Aortic aneurys mppt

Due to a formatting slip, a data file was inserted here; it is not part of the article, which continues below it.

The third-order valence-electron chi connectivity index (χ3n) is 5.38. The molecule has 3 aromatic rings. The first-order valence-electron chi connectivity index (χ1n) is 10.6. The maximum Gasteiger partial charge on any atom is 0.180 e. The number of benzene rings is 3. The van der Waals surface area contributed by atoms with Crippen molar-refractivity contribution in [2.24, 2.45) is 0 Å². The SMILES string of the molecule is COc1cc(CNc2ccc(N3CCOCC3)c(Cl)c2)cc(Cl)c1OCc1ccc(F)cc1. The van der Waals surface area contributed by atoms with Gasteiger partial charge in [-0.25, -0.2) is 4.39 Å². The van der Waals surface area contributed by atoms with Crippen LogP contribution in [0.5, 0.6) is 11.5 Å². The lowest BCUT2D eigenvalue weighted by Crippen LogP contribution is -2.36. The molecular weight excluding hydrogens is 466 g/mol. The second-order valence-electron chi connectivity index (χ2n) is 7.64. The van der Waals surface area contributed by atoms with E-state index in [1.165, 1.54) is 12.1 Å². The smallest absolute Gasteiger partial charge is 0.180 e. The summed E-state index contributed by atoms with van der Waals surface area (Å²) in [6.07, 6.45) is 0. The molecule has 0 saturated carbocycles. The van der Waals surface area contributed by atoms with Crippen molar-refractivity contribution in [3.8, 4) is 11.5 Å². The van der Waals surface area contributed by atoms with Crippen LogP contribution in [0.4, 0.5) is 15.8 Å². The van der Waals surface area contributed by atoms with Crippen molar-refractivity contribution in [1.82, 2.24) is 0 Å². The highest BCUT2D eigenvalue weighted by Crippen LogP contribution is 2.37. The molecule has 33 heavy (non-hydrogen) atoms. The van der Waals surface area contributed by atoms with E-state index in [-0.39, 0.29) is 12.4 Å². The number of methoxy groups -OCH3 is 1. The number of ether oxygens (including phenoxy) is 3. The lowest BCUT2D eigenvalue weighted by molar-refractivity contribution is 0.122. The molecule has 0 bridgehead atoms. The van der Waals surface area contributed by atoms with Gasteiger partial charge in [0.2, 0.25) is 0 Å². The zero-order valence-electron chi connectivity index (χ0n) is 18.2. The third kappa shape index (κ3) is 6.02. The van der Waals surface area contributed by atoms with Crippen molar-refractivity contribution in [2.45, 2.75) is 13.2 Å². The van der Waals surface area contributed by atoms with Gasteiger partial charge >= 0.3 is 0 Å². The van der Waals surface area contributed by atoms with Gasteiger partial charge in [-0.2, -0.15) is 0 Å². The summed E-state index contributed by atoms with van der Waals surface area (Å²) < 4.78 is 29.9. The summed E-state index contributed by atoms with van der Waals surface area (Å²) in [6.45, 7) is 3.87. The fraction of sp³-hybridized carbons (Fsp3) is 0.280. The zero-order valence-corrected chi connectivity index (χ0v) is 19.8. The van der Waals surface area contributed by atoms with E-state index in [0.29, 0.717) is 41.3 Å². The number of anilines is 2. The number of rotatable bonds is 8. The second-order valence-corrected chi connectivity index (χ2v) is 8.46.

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2. DEFINITION An aneurysm is a localized sac or dilationformed at a weak point in the wall of theaorta. Because of the high pressure in the arterialsystem, aneurysms can enlarge, producingcomplications by compressing surroundingstructures 3. CLASSIFICATION 4. A fusiform aneurysm is a diffuse dilation thatinvolves the entire circumference of the arterialseg-ment. A saccular aneurysm is a distinct, localized out-pouching of the artery wall. A dissecting aneurysm is created when bloodsepa-rates the layers of an artery wall, forming acavity between them.A false aneurysm (pseudoaneurysm) occurswhen the clot and connective tissue are outsidethe arterial. 5. ABDOMINAL AORTIC ANEURYSMS 6. INCICENCE 1. Approximately 36.5 abdominal aorticaneurysms are diagnosed per 100,000 individuals. Abdominal aneurysms are most common inindividu-als older than 50 years of age. They are more common in men than women, withratios of 2:1. Three fourth of true aortic aneurysm occur inabdomen and one fourth in the thoracic aorta The average mortality rate for persons undergoingelective abdominal aneurysm repair is 4 to 5percent. 7. Rupture of abdominal aortic aneurysm isthe 15th most common cause of death formen in the United States. Fifty percent of all persons whoseaneurysms rupture before they can betransported into the operatingroom will die. For persons who undergo emergencysurgical repair mortality rate is also high,around 54 percent. 8. ETIOLOGY Atherosclerosis Uncontrolled hypertension inherited or congenital syndromes, such as Marfansyndrome or Ehlers-Danlos syndrome. Infection Tobacco use Anastomotic (postarteriotomy) and graftaneurysms Blunt or sharp trauma, including operative trauma,can damage the aortic wall. 9. PATHOPHYSIOLOGY Most commonly, atherosclerotic plaque collectson the intimal surface of the aorta. This plaque formation will cause degenerativechanges in the media The destruction of the medial layer of a segmentof the aorta leads to loss of elasticity, weakening Dilation of the aorta 10. CLINICAL MANIFESTATIONTHORACIC AORTIC ANEURYSMS Pulse and BP difference in upper extremities Pain and pressure symptoms Constant pain because of pressure Intermittent and neuralgic pain Dyspnea, Abnormal pulsation apparent on chest 11. CONTINUED.. Hoarseness, voice weakness, or completeaphonia, Dysphagia Dilated superficial veins on chest Cyanosis Distended neck veins and edema of the headand leg Decreased venous drainage Ipsilateral dilatation of pupils 12. ABDOMINAL ANEURYSM Asymptomatic Abdominal pain is most common, eitherpersistent or intermittent often localizedin middle or lower abdomen to the left ofmidline Lower back pain Feeling of an abdominal pulsating mass Thrill, auscultated as a bruit 13. CONTINUED Hypertension Distal variability of BP, pressure in arm greaterthan thigh Thrombi may form and and thenembolize,traveling to other arteries andcausing ischemia to affected limb If rupture, will present with hypotensionand/or hypovolemic shock 14. DIAGNOSTIC EVALUATIONHealth historyPhysical examinationAbdominal ultrasoundArteriographyX-rayComputed tomography 15. COMPLICATIONS Fatal hemorrhage Myocardial ischemia Stroke Paraplegia due to interruption ofanterior spinal artery Abdominal ischemia 16. Continued. Graft occlusion Graft infections Acute renal failure Impotence Lower extremity ischemia Death 17. PROGNOSIS With early diagnosis and treatment theprognosis is good When the aneurysm ruptures survival ratedrops dramatically to below 50 percent 18. COLLABORATIVE CARE Early treatment and detection isimperative If aneurysm is larger than 5-6cm orincreasing aneurysm by 0.5 cm over a sixmonth period surgical repair is thetreatment For individuals with small aneurysm lessthan 4cm conservative therapy is initiated Coronary and carotid artery should beassessed for atherosclerotic disease 19. SURGICAL THERAPY 20. OPEN SUGERY1. Incising the diseased seg-ment of the aorta;2. Removing intraluminal thrombus or plaque;3. Inserting a synthetic graft (dacron orpolytetrafluoroethylene), which is sutured to thenormal aorta proximal and distal to theaneurysm; and4. Suturing the native aortic wall around the graft sothat it will act as a protective cover If the iliac arteries are also aneurysmal, the entirediseased segment is replaced with a bifurcationgraft. 21. Incising the diseased segment of the aorta 22. 1. insertion of synthetic graft 23. 3.suturing native aortic wall over synthetic graft 24. ENDOVASCULAR GRAFTING Endovascular grafting involves thetransluminal placement and attachment of asutureless aortic graft prosthesis across ananeurysm 25. COMPLICATIONS OF ENDOVASCULAR GRAFTING bleeding, hematoma, wound infection at the femoral insertion site; distal ischemia or embolization; dissection orperforation of the aorta; 26. CONTINUED. Graft thrombosis; graft infection; breakof the attachment system; Graft migration; proximal or distal graftleaks; delayed rupture Bowel ischemia. 27. NURSING DIAGNOSIS Ineffective Tissue Perfusion related toaneurysm or aneurysm rupture or dissection Risk for Infection related presence ofprosthetic vascular graft and invasive lines Acute Pain related to pressure of aneurysmon nerves and postoperatively 28. PATIENT EDUCATION AND HEALTHMAINTENANCE Instruct patient about medications to controlBP and the importance of taking them. Discuss disease process and signs andsymptoms of expanding aneurysm orimpending rupture, For postsurgical patients, discuss warningsigns of postoperative complications (fever,inflammation of operative site, bleeding, andswelling). 29. CONTINUED.. Encourage adequate balanced intake for woundhealing. Encourage patient to maintain an exercise schedulepostoperatively. Instruct patient that due to use of a prosthetic graftto repair the aneurysm, he will require prophylacticantibiotic use for invasive procedures, includingroutine dental examinations and dental cleaning 30. EVALUATION: EXPECTED OUTCOMES TISSUE COLOR, SENSATION, ANDTEMPERATURE NORMAL; NONTENDER,NONSWOLLEN, AND INTACT NO SIGNS OF INFECTION REPORTS CONTROL OF PAIN WITHMEDICATION 31. AORTIC DISSECTION 32. DEFINITION Aortic dissection, occurring mostcom-monly in the thoracic aorta, is theresult of a tear in the intimal (innermostlining of the arterial wall) that allowsblood to enter between the intima andmedia, thus creating a false lumen 33. CLASSIFICATIONType A dissections Include types I and II of DeBakeysclassification Involve the ascending aorta or the ascendingand descending aorta Are the most common and lethal type Require immediate surgicaL treatment 34. CONTINUED.Type B dissections Do not involve the ascending aorta Begin distal to the subclavian artery andextend downward into the descending andabdominal aorta Are also known as type III of DeBakeysclassifi-cation often initially treated with medical therapy 35. INCIDENCE They are three times more common in men than inwomen most commonly in the 50- to 70-year-old age group Approximately 60,000 cases are diagnosed eachyear in the United States. 36. ETIOLOGY Marfan syndrome Congenital heart disease A history of hypertension Pregnancy Trauma Iatrogenic injuries Atherosclerosis 37. Continued A rupture may occur through adventitia orinto the lumen through the intima, Allows blood to reenter the main channel Resulting in chronic dissection or occlusionof branches of the aorta. As the heart contracts, each systolicpulsation causes increased pressure on thedamaged area, which further increases thedissection 38. The dissection of the aorta may progressbackward in the direction of the heart,obstructing the openings to the coronaryarteries or producing hemopericardium(effusion of blood into the pericardial sac) oraortic insufficiency, it may extend in the opposite direction,causing occlusion of the arteries supplying thegastrointestinal tract, kidney, spinal cord, andlegs 39. Sudden onset of pain that is described as severe andtearing. The pain is typically associated withdiaphor-esis. The typical patient with acute aortic dissection usuallyhas sudden, severe pain in the anterior part of thechest or intra scapular pain radiating down the spineinto the abdomen or legs Location of the pain depends on the site of thedissec-tion. Typically, the pain is localized to either the front or theback of the chest. The pain may migrate along the direction of thedis-section. 40. Cardiac tamponade Hypertension or hypotension Absence of peripheral pulses Aortic regurgitation from damage to the aorticvalve Pulmonary edema Neurologic findings are due to dissection of majorarteries. Carotid artery obstruction produces hemiplegia orhemi anesthesia. Spinal cord ischemia can cause paraplegia. Compression of adjacent structures 41. DIAGNOSTIC EVALUATION Health history and physical examination ECG-Left hypertrophy Chest x-ray CT scan Transesophageal echocardiogram (TEE)- Atransesophageal echocardiogram (TEE) canidentify dissections that are closest to the aorticroot Angiogram Magnetic resonance imaging (MRI) 42. COMPLICATION Cardiac tamponade-Hypotension, narrowedpulse pressure, distended neck veins, muffledheart sounds and pulsus paradoxus Haemmorhage Ischemia Death 43. NURSING MANAGEMENT Bed rest Pain relief with narcotics Control of bloodpressure trimethaphan (Arfonad) sodium nitroprusside (Nipride) Control ofmyocardial contractility propranolol (Inderal) labetalol (Normodyne) Aortic resection andrepair 44. Continued Type A dissections usually are repairedsurgically Type B dissections often are managedmedically 45. SURGICAL TREATMENT Surgical treatment is indicated in severalcircumstances: (1) location of dissection in ascending aorta, (2) development of ischemic complication, (3) poor response to medical managementwith continued pain, (4) aneurysmal degeneration (5) in selected Stanford type B patients 46. Surgical management Aortic replacement, Fenestration of the intimal flap Extra-anatomic bypass 47. NURSING MANAGEMENT Provide semi fowlers position-to ma